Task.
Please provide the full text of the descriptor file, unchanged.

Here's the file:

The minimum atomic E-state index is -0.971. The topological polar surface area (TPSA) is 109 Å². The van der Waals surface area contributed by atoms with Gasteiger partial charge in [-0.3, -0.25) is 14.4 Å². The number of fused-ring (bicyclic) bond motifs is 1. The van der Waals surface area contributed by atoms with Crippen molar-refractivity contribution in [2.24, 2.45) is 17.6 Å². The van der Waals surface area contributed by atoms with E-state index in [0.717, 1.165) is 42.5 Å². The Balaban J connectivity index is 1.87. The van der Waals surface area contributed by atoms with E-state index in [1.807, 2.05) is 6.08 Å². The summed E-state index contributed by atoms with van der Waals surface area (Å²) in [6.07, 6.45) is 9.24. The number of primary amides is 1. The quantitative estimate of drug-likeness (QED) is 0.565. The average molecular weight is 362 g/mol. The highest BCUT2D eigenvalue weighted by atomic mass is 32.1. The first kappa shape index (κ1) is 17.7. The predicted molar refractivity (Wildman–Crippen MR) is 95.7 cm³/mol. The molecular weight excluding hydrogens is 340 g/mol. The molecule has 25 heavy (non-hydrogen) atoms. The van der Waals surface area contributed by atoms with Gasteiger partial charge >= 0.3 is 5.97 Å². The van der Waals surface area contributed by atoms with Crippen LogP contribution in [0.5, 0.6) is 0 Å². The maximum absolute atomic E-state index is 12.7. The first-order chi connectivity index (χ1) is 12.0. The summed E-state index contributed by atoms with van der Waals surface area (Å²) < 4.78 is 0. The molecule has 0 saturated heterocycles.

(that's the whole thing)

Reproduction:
The minimum atomic E-state index is -0.971. The topological polar surface area (TPSA) is 109 Å². The van der Waals surface area contributed by atoms with Gasteiger partial charge in [-0.3, -0.25) is 14.4 Å². The number of fused-ring (bicyclic) bond motifs is 1. The van der Waals surface area contributed by atoms with Crippen molar-refractivity contribution in [2.24, 2.45) is 17.6 Å². The van der Waals surface area contributed by atoms with E-state index in [0.717, 1.165) is 42.5 Å². The Balaban J connectivity index is 1.87. The van der Waals surface area contributed by atoms with E-state index in [1.807, 2.05) is 6.08 Å². The summed E-state index contributed by atoms with van der Waals surface area (Å²) in [6.07, 6.45) is 9.24. The number of primary amides is 1. The quantitative estimate of drug-likeness (QED) is 0.565. The average molecular weight is 362 g/mol. The highest BCUT2D eigenvalue weighted by atomic mass is 32.1. The first kappa shape index (κ1) is 17.7. The predicted molar refractivity (Wildman–Crippen MR) is 95.7 cm³/mol. The molecular weight excluding hydrogens is 340 g/mol. The molecule has 25 heavy (non-hydrogen) atoms. The van der Waals surface area contributed by atoms with Gasteiger partial charge >= 0.3 is 5.97 Å². The van der Waals surface area contributed by atoms with Crippen LogP contribution in [0.5, 0.6) is 0 Å². The maximum absolute atomic E-state index is 12.7. The first-order chi connectivity index (χ1) is 12.0. The summed E-state index contributed by atoms with van der Waals surface area (Å²) < 4.78 is 0. The molecule has 0 saturated heterocycles.